According to the applicable legislation, providing information about medicines/medical devices to the general public and health care professionals is also considered advertising.
    Considering the aforesaid, it is strictly prohibited to advertise, i.e. to provide information on medicines/medical devices that do not have a marketing authorization and to make claims or conclusions about the effectiveness of the medicines/medical devices that are the subject of ongoing clinical trials.
    Professional and scientific conferences and lectures organized or financed by producers, marketing authorization holders and importers of medicines/medical devices, must be scientifically based and educational. The said gatherings must be intended exclusively for the healthcare professionals and the content may not be exclusively for promotional purposes.
    Health professionals have to be able to gain further information and knowledge about the medicines/medical devices, but always in a manner that is solely intended for the purpose of gaining additional knowledge about the medicines/medical devices.
    Every advertisement for a medicine/medical device intended for the health care professional must contain essential data on the medicine/medical device identical to those in the summary of main characteristics of the medicine, i.e. instructions for the patient.
  9. Please provide an overview of the rules that apply to advertising to the general public for prescription only medicines and over the counter medicines, an indication of the information that must or must not be included.
    Advertising to the general public is only permitted for over-the-counter medicine/medical devices, in accordance with the marketing authorization issued by the state regulatory agency.
    Advertising to the general public is prohibited for prescription only medicines/medical devices.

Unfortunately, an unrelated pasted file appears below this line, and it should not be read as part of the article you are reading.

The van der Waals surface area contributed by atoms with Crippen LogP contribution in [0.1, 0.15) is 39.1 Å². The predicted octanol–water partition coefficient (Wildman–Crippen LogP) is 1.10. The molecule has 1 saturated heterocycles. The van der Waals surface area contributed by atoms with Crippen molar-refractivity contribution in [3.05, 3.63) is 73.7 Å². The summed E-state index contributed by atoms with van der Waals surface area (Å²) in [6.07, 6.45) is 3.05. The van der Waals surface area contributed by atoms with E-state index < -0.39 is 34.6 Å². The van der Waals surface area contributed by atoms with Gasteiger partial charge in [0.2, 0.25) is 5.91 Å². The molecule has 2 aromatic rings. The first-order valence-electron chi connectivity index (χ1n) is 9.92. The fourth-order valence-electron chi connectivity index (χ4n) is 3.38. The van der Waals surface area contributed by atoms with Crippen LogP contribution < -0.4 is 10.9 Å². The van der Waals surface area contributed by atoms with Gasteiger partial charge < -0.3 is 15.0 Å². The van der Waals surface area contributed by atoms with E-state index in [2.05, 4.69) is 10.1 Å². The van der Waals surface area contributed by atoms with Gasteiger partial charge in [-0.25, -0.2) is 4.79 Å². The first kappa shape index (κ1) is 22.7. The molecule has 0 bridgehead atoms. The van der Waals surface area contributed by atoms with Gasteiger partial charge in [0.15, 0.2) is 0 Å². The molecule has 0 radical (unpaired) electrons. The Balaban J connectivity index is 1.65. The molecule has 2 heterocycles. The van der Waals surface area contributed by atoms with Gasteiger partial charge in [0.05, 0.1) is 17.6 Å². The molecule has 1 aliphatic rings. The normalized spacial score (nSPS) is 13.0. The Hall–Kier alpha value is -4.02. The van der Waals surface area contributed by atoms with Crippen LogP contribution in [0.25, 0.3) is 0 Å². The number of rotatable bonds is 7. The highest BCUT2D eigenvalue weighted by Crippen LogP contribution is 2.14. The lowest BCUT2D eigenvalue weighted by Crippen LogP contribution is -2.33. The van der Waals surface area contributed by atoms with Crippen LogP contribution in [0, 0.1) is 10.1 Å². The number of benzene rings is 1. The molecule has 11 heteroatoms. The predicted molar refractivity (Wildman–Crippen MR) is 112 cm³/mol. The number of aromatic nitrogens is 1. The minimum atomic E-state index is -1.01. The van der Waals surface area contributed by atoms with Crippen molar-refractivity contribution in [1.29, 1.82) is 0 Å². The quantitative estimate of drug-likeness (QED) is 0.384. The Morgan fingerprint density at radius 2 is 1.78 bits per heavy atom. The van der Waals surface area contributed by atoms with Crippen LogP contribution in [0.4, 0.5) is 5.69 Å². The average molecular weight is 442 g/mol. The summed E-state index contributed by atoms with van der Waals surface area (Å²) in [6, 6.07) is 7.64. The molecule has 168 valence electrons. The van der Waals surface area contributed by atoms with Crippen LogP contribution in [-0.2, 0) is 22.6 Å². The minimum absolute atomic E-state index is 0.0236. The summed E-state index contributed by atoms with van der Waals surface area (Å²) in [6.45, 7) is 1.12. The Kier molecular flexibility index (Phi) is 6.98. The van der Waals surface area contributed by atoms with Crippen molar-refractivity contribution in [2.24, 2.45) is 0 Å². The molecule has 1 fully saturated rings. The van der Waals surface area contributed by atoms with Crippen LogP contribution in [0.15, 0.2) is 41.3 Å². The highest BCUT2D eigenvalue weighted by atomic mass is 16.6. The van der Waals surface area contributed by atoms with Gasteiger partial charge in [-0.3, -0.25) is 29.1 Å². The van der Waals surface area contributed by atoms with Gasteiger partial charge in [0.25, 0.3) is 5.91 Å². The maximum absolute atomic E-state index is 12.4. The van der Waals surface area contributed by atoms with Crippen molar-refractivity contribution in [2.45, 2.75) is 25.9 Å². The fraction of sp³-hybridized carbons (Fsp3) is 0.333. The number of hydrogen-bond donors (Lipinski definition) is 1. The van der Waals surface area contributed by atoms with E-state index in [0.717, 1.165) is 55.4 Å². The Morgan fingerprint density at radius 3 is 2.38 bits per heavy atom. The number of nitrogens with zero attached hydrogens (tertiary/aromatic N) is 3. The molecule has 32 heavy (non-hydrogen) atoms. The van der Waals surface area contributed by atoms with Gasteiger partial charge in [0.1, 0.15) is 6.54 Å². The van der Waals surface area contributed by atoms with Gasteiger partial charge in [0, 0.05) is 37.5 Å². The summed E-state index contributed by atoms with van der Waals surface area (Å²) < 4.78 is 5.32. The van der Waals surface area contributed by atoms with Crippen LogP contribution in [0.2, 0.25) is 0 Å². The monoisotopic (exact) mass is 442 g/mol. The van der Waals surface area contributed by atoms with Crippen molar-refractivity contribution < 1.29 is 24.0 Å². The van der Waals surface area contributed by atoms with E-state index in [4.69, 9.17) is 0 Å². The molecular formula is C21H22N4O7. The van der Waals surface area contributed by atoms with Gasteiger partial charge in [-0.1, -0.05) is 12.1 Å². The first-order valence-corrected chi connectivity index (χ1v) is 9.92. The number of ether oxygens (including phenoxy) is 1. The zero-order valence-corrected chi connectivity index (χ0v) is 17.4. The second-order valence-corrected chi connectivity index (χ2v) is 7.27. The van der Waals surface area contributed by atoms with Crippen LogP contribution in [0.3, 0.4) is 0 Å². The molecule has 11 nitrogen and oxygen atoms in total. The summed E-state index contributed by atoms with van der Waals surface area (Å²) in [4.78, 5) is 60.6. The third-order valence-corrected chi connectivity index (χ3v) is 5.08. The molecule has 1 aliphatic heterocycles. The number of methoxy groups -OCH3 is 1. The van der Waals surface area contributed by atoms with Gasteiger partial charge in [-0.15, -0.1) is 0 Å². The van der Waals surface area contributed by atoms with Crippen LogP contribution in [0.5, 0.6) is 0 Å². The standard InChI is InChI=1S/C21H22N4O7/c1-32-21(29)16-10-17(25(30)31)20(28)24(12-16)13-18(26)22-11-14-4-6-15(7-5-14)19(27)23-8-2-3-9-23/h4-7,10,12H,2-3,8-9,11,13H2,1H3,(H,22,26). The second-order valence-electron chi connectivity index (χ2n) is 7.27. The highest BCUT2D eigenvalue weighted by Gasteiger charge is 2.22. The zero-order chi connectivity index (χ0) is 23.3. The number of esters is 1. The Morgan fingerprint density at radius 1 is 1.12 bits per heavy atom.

It is prohibited to advertise medicines/medical devices to the general public by attributing properties to the medicinal product that do not exist, exaggerate the positive effect of the medicinal product, sensationally and inappropriately describe the medicinal product or mislead the user of the medicinal product in any other way.
    Advertisement for a permitted medicine/medical device to the general public has to contain:
    a) the name of the medicine/medical device, i.e. the international name of the medicine/medical device it contains only one active substance;
    b) information necessary for the proper use of the medicine/medical device;
    c) instruction for the patient to carefully read the instructions for the medicine/medical device or the instructions on the outer packaging, that is, the packaging of the medicine/medical device.

    When advertising medicine/medical device that is dispensed without a prescription, it is obligatory is to state the following message in the advertisement or in the notice: “Read the package leaflet carefully before use. For information on indications, precautions and adverse reactions to the medicine/medical device, consult a doctor or pharmacist “.
    In printed media, this warning has to be highlighted and take up at least 1/10 the size of the ad, and must be written with the appropriate font size so that it can be read without difficulty. In the case of television advertisements, this warning has to be visible on the screen for at least ¼ of the message and clearly read.
    In the case of online advertising (internet, social media), the subject warning has to be an integral part the main page of the ad, not its link.
    When advertising medicines/medical devices to the general public, it is not allowed to:
    a) indicate the impression that the medicine/medical device does not have an adverse reaction;
    b) give the impression that taking a medicine/medical device guarantees success in treatment of the disease;
    c) suggest that a particular medicine/medical device is undoubtedly better than another medicine/medical device;
    d) to give the impression that the medicine/medical device are good to take even when there are no signs of the disease, i.e. to improve health;